Today, I left the house without making my bed. This may not sound like a big deal, but for me it was the ultimate act of rebellion and bravery. My mother warned me years ago that such abhorrent behavior could result in consequences of epic proportion. What if unexpected company shows up and thinks I'm a slob? Or, suppose, the Bed Patrol knocks on my door demanding a bed check, and news of my reprehensible housekeeping ends up as headlines?
In the 20 years I lived at home I can't recall ever seeing my parent's bed unmade. I'm convinced they slept on the floor.
Dishes never touched the bottom of our sink. My mother carried them from the table directly to the faucet, washed, dried and put them away instantly. On rare occasion a dish might find itself drying on the dish rack overnight, but that was only if someone other than my mother put it there and, trust me, they heard about it in the morning.
I grew up knowing that the beautiful Lenox dishes in our china cabinet were only for company, people we hardly knew and saw just a few time a year. These acquaintances also enjoyed sterling silverware, fine linen table clothes and cut crystal goblets. Libby jelly glasses, chipped Melmac dishes and mismatched silverware were what my mother used daily for those she loved and cared about.
Two decorative towels hung on our bathroom towel rack at all times. We were forbidden to use them and instructed to use the faded, frayed ones that doubled as dust rags. The pretty ones were, once again, for company. I suspect that if I used them, I would have choked on the accumulated dust from so many years of hanging there, unused.
Don't get me wrong, my mother was a sensational homemaker. She was always cleaning something. My friends had colorful porcelain ginger jars, and attractive flower arrangements artistically placed on their bathroom counters. Our bathroom sink was adorned with a can of Ajax cleanser and a sponge because my mother saw fit to wash the sink several times throughout each day.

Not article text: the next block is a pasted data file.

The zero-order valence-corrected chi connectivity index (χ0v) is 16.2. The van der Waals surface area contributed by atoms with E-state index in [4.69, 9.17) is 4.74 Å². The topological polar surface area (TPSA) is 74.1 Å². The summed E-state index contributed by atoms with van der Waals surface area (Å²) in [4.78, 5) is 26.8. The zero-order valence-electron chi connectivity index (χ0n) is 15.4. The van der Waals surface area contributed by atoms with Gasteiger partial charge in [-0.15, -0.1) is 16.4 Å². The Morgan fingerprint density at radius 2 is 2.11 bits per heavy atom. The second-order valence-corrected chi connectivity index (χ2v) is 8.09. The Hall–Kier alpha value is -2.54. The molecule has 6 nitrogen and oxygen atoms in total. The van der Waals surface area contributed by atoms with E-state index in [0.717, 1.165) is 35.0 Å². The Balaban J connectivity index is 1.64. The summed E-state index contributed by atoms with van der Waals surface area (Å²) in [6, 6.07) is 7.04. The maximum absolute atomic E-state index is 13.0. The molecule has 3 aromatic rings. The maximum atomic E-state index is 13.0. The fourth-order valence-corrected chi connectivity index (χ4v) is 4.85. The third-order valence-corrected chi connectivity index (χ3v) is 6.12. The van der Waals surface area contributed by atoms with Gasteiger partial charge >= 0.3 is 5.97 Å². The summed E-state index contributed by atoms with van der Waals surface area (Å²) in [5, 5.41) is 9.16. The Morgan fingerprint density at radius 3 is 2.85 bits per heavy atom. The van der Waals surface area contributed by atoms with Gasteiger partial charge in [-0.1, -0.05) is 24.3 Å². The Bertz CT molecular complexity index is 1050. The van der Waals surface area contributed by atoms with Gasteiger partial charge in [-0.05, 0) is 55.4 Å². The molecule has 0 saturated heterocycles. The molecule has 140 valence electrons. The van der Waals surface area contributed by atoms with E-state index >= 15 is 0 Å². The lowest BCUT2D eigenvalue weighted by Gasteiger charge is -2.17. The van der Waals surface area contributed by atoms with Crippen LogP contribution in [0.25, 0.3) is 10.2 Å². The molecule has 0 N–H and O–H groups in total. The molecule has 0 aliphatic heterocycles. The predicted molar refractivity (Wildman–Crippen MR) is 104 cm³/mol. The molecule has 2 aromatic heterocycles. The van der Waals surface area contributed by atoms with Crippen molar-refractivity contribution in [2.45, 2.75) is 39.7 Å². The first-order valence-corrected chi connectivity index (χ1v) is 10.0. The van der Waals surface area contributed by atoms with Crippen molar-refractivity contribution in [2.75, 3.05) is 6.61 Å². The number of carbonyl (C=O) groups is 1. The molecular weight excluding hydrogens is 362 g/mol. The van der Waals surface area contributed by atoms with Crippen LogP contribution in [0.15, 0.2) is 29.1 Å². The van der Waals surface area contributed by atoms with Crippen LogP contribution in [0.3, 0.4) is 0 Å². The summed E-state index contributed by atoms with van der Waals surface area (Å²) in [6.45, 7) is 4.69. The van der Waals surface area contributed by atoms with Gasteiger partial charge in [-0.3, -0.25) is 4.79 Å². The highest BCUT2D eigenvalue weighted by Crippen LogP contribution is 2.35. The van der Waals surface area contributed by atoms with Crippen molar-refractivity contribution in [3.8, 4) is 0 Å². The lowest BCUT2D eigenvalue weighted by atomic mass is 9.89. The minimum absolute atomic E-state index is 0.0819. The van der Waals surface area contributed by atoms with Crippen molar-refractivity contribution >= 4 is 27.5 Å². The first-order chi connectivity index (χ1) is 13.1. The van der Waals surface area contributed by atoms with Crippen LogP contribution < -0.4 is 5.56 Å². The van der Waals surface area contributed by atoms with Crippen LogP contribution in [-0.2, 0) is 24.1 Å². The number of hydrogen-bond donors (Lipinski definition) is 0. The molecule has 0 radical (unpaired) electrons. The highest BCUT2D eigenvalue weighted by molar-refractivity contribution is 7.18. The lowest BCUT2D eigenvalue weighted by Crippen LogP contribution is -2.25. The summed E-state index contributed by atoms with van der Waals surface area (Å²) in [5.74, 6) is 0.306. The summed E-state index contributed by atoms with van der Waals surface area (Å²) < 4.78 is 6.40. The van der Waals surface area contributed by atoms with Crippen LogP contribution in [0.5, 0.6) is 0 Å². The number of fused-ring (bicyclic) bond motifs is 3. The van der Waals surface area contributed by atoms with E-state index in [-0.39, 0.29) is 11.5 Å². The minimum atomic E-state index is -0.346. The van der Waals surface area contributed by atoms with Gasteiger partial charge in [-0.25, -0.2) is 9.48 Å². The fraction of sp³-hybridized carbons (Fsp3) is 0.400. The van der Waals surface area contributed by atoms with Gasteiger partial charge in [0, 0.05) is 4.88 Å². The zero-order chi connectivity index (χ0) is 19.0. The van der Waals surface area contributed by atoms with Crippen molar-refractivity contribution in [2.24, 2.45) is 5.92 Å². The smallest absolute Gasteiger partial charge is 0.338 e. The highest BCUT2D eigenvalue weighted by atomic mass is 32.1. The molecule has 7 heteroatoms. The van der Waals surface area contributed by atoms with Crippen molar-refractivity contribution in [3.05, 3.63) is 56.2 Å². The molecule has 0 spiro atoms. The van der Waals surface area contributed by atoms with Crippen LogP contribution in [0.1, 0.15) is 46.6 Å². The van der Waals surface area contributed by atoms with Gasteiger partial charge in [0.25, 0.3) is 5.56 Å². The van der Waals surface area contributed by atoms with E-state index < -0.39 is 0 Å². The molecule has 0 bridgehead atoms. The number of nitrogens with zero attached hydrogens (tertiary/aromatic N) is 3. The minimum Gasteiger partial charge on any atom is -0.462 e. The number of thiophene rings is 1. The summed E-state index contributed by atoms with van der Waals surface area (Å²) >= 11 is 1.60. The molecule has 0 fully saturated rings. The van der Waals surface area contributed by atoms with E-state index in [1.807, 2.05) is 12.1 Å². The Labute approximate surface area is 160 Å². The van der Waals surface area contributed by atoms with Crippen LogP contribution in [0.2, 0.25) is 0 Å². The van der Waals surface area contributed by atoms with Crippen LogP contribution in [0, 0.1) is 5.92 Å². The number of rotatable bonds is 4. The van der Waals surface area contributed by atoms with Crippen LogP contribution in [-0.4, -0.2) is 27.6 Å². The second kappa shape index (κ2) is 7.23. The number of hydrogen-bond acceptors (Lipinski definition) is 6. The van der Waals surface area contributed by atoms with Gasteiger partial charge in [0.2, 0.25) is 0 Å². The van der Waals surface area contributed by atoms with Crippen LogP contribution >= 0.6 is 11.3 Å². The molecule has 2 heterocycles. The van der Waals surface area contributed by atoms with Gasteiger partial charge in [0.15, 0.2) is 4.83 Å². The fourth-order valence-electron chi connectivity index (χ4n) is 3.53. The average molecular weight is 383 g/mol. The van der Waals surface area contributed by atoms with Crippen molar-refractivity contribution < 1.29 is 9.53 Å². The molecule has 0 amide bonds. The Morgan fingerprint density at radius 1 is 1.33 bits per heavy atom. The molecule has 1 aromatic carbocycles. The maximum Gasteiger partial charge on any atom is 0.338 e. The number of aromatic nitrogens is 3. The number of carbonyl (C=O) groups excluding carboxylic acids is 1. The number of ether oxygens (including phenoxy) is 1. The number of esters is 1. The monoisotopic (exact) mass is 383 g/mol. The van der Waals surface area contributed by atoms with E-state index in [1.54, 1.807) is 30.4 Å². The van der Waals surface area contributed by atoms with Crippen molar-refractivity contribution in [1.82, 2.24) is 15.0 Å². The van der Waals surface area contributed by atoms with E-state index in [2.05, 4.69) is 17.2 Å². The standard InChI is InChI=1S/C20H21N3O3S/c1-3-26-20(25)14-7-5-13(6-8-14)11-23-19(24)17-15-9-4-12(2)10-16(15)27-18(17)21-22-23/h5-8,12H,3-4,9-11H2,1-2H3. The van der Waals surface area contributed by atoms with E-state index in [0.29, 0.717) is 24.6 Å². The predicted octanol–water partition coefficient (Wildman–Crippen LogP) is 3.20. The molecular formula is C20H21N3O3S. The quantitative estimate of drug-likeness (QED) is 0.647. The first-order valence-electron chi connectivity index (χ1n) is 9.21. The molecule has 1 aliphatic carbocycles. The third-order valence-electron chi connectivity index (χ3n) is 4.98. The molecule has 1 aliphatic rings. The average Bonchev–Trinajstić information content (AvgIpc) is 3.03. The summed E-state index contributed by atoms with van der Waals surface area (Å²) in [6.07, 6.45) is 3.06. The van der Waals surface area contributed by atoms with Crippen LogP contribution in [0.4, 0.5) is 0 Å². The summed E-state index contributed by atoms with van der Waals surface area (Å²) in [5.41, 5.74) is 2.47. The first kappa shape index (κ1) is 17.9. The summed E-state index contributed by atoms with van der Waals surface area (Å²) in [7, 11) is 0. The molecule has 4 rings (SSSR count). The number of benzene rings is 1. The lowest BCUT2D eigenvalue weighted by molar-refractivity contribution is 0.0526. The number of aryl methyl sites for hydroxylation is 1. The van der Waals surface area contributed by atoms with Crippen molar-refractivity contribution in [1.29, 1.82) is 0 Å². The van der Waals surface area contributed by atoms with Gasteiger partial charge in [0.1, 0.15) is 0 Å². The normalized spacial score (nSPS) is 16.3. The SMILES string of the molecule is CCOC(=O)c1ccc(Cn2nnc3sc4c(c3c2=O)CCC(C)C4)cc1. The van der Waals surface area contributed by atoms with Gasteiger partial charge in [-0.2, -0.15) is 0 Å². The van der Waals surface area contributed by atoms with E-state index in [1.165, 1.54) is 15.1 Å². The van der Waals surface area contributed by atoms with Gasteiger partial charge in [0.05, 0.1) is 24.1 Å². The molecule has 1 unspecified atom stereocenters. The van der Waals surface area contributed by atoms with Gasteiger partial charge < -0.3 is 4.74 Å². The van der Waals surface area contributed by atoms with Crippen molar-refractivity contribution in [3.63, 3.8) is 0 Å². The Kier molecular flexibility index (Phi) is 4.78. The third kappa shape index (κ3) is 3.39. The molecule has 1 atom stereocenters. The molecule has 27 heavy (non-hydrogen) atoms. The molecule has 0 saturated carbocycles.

In our basement was a huge professional steam iron like one you might see in the back room of your local cleaners. It sat atop the pool table in our basement, that came with the house because the last owners didn't know how to get it out. My mother would smooth the legs of my father's work pants as she placed them on the lower half of the large flat iron. She then pulled the upper half of the iron down, applied body pressure, and watched the steam escape. But that didn't happen until she first dipped the pants into heavy liquid starch. When they emerged from the iron they resembled two slabs of drywall, able to stand, unassisted. I have no idea why my father bought this monstrosity for my mother, but years later I decided it was nearly as romantic as the toaster my ex-husband brought me for our 10th wedding anniversary.
We had a weekly cleaning woman. Every Wednesday before Lulu came, my mother thoroughly cleaned the house so Lulu wouldn't think she was sloppy.
Lulu was loyal, and conscientious, but she had a lot of unused space in her head. One day she complained that she didn't like Daylight Savings Time because it made her tired. We explained that her body would adjust in a few days. Then she added, "The part I hate most is getting up at 2:00 AM to set my clock ahead or back, like the newsman says I should."
The day is nearly over and neither surprise company or the Bed Patrol have rung my doorbell. It appears that my willingness to gamble has paid off. And to think that rather than take such a chance my poor mother slept on the floor.